Richard K. Schwartz has been the Civil Magistrate of the Elyria Municipal Court since May of 1998 and also the Traffic Magistrate since February of 2000. He succeeded J. P. Henderson, Esq., who retired after eighteen years of service.
The Civil Magistrate hears and decides civil matters referred by the Judges of the Elyria Municipal Court. All small claims cases, evictions, default hearings, and garnishments are automatically set on the Magistrate's docket. Civil cases in which an answer has been filed by a defendant are also generally referred to the Magistrate for hearing. The Elyria Municipal Court has jurisdiction to hear disputes in which the amount in controversy does not exceed $15,000.00.
The "Traffic" Magistrate hears arraignments and trials of minor misdemeanor offenses. These mostly consist of traffic cases, but may also include offenses which do not involve traffic matters, such as disorderly conduct, noise disturbance, and animals-at-large.
All decisions and orders by the Magistrate may be appealed to the Judges of the Elyria Municipal Court within the time and in the manner prescribed by Rule 53 of the Ohio Rules of Civil Procedure and by Rule 19 of the Ohio Rules of Criminal Procedures.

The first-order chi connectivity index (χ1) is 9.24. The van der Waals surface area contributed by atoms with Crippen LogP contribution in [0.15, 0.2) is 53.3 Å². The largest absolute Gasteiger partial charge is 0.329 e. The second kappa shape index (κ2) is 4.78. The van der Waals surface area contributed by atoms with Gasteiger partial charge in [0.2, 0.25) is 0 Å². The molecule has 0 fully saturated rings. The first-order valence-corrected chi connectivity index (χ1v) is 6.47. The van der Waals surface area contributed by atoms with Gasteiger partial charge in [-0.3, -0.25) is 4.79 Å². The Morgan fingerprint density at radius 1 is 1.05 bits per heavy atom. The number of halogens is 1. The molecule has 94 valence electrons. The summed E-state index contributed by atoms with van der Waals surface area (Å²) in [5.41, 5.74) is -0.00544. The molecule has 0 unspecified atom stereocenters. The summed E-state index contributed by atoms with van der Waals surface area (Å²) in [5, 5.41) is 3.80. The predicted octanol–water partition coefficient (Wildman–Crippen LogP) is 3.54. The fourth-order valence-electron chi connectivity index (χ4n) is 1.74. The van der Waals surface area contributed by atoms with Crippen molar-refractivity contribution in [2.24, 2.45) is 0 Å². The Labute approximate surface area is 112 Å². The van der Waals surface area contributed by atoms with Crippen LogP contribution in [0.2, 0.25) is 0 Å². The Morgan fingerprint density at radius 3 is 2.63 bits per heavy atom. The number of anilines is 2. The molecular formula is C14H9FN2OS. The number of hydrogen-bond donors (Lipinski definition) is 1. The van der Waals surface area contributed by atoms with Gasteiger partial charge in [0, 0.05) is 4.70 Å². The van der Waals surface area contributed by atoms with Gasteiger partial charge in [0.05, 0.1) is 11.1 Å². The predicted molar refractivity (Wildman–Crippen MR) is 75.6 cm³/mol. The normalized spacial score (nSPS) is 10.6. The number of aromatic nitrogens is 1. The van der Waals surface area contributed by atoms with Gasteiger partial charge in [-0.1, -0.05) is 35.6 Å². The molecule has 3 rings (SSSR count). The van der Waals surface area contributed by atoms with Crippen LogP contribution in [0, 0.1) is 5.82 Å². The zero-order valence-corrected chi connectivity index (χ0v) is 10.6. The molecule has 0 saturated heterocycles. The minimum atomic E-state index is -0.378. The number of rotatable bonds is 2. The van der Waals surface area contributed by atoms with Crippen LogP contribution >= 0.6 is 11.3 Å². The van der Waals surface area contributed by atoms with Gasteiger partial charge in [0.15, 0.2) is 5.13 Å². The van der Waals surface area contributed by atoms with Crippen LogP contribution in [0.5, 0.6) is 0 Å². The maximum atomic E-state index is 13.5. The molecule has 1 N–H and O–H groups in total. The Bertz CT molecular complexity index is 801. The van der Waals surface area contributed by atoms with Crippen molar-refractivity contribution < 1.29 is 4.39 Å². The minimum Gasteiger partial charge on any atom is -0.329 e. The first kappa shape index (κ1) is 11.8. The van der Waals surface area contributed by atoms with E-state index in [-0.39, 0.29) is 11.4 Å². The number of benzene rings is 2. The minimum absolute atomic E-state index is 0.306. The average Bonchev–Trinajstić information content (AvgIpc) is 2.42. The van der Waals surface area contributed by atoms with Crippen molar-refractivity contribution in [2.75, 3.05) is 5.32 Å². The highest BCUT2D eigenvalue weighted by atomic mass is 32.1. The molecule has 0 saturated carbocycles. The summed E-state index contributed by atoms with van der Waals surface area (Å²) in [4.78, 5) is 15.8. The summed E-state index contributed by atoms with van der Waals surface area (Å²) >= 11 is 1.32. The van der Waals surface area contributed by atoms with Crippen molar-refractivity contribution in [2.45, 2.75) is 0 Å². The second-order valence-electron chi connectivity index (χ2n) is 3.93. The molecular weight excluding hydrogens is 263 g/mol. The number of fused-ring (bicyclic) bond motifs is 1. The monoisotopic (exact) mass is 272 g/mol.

The Magistrate cannot give legal advice to the litigants.
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Richard K. Schwartz received his law degree from Ohio State University School of Law in 1985. From 1990 to 1991, he was the Managing Attorney for Southeastern Ohio Legal Services in Steubenville, Ohio and from 1991 to 1998, Supervising Attorney at the Legal Aid Society of Lorain County, Inc., in Elyria, Ohio. His areas of practice included consumer, bankruptcy, employment, domestic relations, and civil rights. He has authored the law review article, "A New Role for the Guardian Ad Litem," 3 Ohio State Journal on Dispute Resolution 117 (1986). For several years, he updated three chapters in the annual editions of Baldwin's Handbook Series on consumer law. In 1998, he revised two of the chapters into a single one, "Small Loan and Mortgage Loan Lending," which he continues to update along with the chapter on "Truth-in-Lending Law" in Ohio. See OHIO CONSUMER LAW, Williams, ed. (West 2000).